Taxpayer-funded workshops teach attendees to follow 'scientific consensus' not critical thinking

The entire basis of scientific research is to deal in probabilities, not certainties. Yet publicly-funded institutions seem more keen on parroting the 'scientific consensus' than teaching critical thought, critique and questioning.

Remove Ads

The Canadian Institutes of Health Research — a publicly-funded institution — continues its quest to become the holy grail of truth and information
through training workshops in science communication.

In previous reports, we have shown you how this institution has hired independent contractors to the tune of roughly $5,000 per workshop to train scientists, funders and researchers on science communication and how to combat whatever it is that they deem as “misinformation.”

Another workshop, “The ABCs of Health Misinformation,” aims to address “health-based misinformation” by “developing health- and science-related media literacy skills based on MediaSmarts’ ‘Check First, Share After’” campaign.

The instructor for this course was Matthew Johnson, the director of education at MediaSmarts, an Ottawa-based non-profit organization described as Canada’s “centre for digital and media literacy.”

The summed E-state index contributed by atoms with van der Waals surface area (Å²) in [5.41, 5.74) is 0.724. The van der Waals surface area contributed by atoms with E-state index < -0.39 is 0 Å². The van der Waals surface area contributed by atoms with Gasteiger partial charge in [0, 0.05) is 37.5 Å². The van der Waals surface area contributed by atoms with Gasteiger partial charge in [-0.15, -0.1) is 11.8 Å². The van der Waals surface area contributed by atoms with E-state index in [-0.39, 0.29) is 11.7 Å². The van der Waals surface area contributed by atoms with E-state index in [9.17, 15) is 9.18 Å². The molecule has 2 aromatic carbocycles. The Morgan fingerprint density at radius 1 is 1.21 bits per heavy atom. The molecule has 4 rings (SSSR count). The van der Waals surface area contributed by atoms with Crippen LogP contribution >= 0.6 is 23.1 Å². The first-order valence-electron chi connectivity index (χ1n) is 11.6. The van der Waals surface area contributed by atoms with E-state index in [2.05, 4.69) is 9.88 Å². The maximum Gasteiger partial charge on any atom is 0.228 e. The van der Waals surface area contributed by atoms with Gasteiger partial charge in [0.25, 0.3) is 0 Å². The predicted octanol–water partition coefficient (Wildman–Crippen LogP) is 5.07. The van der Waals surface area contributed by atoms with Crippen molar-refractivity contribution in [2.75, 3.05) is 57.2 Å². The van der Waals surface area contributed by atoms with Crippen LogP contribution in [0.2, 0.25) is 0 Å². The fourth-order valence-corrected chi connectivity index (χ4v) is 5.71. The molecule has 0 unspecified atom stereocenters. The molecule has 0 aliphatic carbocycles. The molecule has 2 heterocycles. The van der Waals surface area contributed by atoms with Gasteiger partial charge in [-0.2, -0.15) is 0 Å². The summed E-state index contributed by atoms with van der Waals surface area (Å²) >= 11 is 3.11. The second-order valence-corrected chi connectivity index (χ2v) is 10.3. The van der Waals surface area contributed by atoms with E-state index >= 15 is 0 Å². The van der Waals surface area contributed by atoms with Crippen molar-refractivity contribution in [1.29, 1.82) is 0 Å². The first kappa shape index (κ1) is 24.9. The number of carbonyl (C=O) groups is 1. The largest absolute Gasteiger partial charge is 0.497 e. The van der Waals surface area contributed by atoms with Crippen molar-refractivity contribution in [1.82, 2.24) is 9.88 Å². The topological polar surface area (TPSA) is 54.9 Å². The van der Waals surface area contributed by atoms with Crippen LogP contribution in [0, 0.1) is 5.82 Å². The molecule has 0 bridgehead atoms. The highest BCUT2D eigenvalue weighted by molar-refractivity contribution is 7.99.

Johnson took to Reddit three years ago to promote MediaSmarts, saying he was doing research and developing resources for parents, teachers and the general public on kids and media since 1996.

In the comments, someone asks Johnson about how MediaSmarts “(differentiates) between misinformation and critical or unpopular perspectives” while another notes that “MediaSmarts sponsors have been accused (with compelling evidence) of manipulating content to achieve political goals.”

Interestingly, Johnson responds “consensus is not what is repeated most often, it is the model that most of the experts in a field believe is best supported by the available evidence. Consensus can and does change in the light of new evidence.”

But how can that new evidence be brought forward where is a concerted effort to disregard, censor and label it as misinformation?

Take, for instance, the custom fact-checker search engine developed by MediaSmarts through its “Break the Fake” campaign — done in partnership with Big Tech giant Google — which allows users to use a programmable search engine to “fact check” articles through verified fact checkers.

In a short video describing the campaign, MediaSmarts equates the sharing of “false content” with “passing on COVID-19 itself. And that can be deadly”:

The “Check First Share After” campaign gives tips on how to check for original sourcing that should come from a trusted expert source, before checking what “public health authorities and government are saying.”

They must not be aware that those sources have been a source of confusing, conflicting information over the last three years, like when Canada’s Chief Public Health Officer Theresa Tam told us don’t wear a mask in March of 2020, then flip-flopped two months later telling Canadians that they should wear masks.